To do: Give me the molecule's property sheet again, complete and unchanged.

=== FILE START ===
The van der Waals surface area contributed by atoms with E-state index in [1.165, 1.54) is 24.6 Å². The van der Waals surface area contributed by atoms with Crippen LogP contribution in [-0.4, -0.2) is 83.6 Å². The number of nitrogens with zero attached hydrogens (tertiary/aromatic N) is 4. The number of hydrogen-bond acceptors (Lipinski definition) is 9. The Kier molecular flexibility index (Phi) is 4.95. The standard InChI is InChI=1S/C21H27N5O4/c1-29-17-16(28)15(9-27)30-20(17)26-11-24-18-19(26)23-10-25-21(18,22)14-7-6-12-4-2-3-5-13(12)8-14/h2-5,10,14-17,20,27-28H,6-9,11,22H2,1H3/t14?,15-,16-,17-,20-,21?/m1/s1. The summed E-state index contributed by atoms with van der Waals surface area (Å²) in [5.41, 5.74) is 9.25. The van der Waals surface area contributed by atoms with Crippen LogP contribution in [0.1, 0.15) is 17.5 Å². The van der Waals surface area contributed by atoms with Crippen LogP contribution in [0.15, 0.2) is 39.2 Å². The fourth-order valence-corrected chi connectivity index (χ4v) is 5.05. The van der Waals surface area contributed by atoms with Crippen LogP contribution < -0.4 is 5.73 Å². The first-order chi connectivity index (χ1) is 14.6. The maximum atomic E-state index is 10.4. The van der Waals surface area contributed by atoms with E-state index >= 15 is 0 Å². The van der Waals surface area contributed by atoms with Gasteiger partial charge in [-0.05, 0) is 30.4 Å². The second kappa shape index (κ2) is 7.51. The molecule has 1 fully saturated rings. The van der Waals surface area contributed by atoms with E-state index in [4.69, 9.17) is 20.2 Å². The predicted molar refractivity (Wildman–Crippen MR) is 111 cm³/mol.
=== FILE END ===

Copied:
The van der Waals surface area contributed by atoms with E-state index in [1.165, 1.54) is 24.6 Å². The van der Waals surface area contributed by atoms with Crippen LogP contribution in [-0.4, -0.2) is 83.6 Å². The number of nitrogens with zero attached hydrogens (tertiary/aromatic N) is 4. The number of hydrogen-bond acceptors (Lipinski definition) is 9. The Kier molecular flexibility index (Phi) is 4.95. The standard InChI is InChI=1S/C21H27N5O4/c1-29-17-16(28)15(9-27)30-20(17)26-11-24-18-19(26)23-10-25-21(18,22)14-7-6-12-4-2-3-5-13(12)8-14/h2-5,10,14-17,20,27-28H,6-9,11,22H2,1H3/t14?,15-,16-,17-,20-,21?/m1/s1. The summed E-state index contributed by atoms with van der Waals surface area (Å²) in [5.41, 5.74) is 9.25. The van der Waals surface area contributed by atoms with Crippen LogP contribution in [0.1, 0.15) is 17.5 Å². The van der Waals surface area contributed by atoms with Crippen LogP contribution in [0.15, 0.2) is 39.2 Å². The fourth-order valence-corrected chi connectivity index (χ4v) is 5.05. The van der Waals surface area contributed by atoms with Crippen LogP contribution < -0.4 is 5.73 Å². The first-order chi connectivity index (χ1) is 14.6. The maximum atomic E-state index is 10.4. The van der Waals surface area contributed by atoms with E-state index >= 15 is 0 Å². The van der Waals surface area contributed by atoms with Gasteiger partial charge in [-0.05, 0) is 30.4 Å². The second kappa shape index (κ2) is 7.51. The molecule has 1 fully saturated rings. The van der Waals surface area contributed by atoms with E-state index in [4.69, 9.17) is 20.2 Å². The predicted molar refractivity (Wildman–Crippen MR) is 111 cm³/mol.